Almost seven years after the Fukushima Daiichi nuclear power plant disaster, Japan finds itself at a turning point on energy policy.
In 2011, a magnitude 9 earthquake caused a huge tsunami that slammed into Japan’s main island of Honshu, devastating the Fukushima Daiichi nuclear power plant. Some reports put the number of dead at almost 15,900 people, some of whom died in the earthquake itself and the tsunami.
All Japan’s 48 reactors were shut down between 2011 and 2012. Five reactors have since resumed commercial operations after meeting revised regulatory standards. Twelve other reactors at six sites have been approved for restart, the Japan Atomic Industrial Forum said in November.
But a group advised by former prime minister Junichiro Koizumi is pushing for a bill calling for an “immediate halt” to Japan’s nuclear power sector to prevent a recurrence of the Fukushima disaster.
In a report last March, the US-based Institute for Energy Economics and Financial Analysis said Japan's energy challenges are delineated by sluggish economic growth, a shrinking population and declining electricity demand, down 11.5 per cent from its 2010 peak of 1,140 terawatt hours.
Before Fukushima, Japan had enough nuclear fuel to ensure nuclear power played an important role in long-term domestic production of electricity. Since Fukushima and the reactor shutdowns, the country has become deeply reliant upon imports of fossil fuel. This contributed to a reversal in trade balance from 30 years of surplus to a deficit that reached $116 billion (Dh425bn) in 2014, the IEEFA report says.
As total electricity generation drops, solar photovoltaic [solar PV] generation has the potential to account for 12 per cent of Japan’s electricity mix by 2030, up from 4 per cent at present.
Japan was the second largest installer globally of solar PV from 2013-2015. But with generous feed-in-tariffs that supported this expansion coming to an end, new policy support by the Japanese government will be required to perpetuate solar growth, the IEEFA report says.
While onshore wind development has been slow due to Japan’s lengthy approvals process for the limited suitable land available, significant and overlooked opportunities exist in offshore wind development, the IEEFA report says.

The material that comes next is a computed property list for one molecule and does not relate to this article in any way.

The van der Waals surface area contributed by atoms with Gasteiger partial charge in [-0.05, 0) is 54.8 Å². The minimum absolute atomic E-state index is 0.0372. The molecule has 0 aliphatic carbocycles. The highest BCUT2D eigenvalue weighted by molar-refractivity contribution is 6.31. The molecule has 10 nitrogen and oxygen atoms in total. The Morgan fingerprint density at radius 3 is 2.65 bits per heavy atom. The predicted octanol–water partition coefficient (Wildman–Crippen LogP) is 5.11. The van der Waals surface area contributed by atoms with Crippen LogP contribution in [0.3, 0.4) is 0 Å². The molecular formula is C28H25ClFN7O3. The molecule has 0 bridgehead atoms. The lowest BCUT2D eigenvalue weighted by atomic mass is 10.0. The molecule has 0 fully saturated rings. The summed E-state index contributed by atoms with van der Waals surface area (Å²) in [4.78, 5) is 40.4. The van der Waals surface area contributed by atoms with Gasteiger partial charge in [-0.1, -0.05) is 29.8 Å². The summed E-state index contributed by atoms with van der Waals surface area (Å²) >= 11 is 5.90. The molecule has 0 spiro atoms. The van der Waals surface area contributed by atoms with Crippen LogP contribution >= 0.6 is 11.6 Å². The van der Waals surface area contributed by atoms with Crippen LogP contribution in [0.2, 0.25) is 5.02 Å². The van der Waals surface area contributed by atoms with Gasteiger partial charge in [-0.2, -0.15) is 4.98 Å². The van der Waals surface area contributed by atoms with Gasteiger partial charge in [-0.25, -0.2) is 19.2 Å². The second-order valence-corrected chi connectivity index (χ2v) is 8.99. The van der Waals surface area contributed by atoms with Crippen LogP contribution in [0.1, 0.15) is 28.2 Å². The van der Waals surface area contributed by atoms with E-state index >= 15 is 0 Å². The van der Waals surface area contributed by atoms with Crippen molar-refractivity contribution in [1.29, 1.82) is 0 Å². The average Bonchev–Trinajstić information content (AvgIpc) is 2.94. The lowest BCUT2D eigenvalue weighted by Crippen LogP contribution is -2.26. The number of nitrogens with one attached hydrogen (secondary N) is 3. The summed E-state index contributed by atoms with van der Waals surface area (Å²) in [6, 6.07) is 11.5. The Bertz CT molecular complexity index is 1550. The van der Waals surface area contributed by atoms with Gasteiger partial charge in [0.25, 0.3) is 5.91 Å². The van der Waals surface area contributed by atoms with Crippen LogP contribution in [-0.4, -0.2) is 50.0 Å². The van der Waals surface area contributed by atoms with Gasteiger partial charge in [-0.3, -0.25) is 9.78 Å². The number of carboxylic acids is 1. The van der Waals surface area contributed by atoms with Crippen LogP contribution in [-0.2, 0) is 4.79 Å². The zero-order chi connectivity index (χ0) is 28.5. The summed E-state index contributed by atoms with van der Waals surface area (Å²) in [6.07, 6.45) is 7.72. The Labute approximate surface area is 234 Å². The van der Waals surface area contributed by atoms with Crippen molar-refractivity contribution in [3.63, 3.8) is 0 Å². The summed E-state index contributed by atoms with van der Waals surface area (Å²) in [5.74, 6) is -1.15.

Mitsubishi Heavy Industries is currently researching and developing offshore wind technology as well as supplying offshore turbines via its joint venture with MHI Vestas Offshore Wind. IEEFA models 10 gigawatts of offshore wind in Japan by fiscal year 2030.
Assuming a much-needed policy push to increase solar and offshore wind capacity and factoring in the country’s probable electricity demand reduction, Japan’s total renewable energy share will reach 159GW by 2030, almost triple the 2010 capacity, the IEEFA report says.
In IEEFA’s model, this includes hydro and biomass, and depends on the Japanese government delivering on its COP21 pledge made as part of the 2015 Paris Agreement, the first universal, legally binding climate change deal.
Japan is dependent on fossil fuel imports and is the world’s largest importer of liquefied natural gas. Power generation is the largest consumer of gas, accounting for almost 70 per cent of consumption in 2014, the IEEFA report says.
In 2015, gas-fired electricity generation reached 39 per cent of Japan’s total, thereby forming a major energy security challenge for the nation, the IEEFA report says.
After a decade of rising LNG imports, including an 18 per cent post-Fukushima surge, 2016 saw a 2 per cent drop to 83 megatonnes. The decline is being driven by increasing renewable energy capacity as well as the few nuclear reactor restarts that have occurred so far, the IEEFA report says.
Further increases in renewable capacity and nuclear restarts will lower the utilisation rates of gas-fired generators, IEEFA report says.
Japan's Ministry of Energy, Trade and Industry tells The National that although domestic oil demand is on a downward trend, oil still accounts for more than 40 per cent of Japan's primary energy sources.
Compared to the amounts used for transportation and in the manufacturing industries, the amount of oil used as a power source is not large, the ministry says.
"Oil will continue to be used as an important energy source because it can serve as an alternative when other energy sources have been lost, given its high portability, well-developed nationwide supply network, and abundant stockpiles."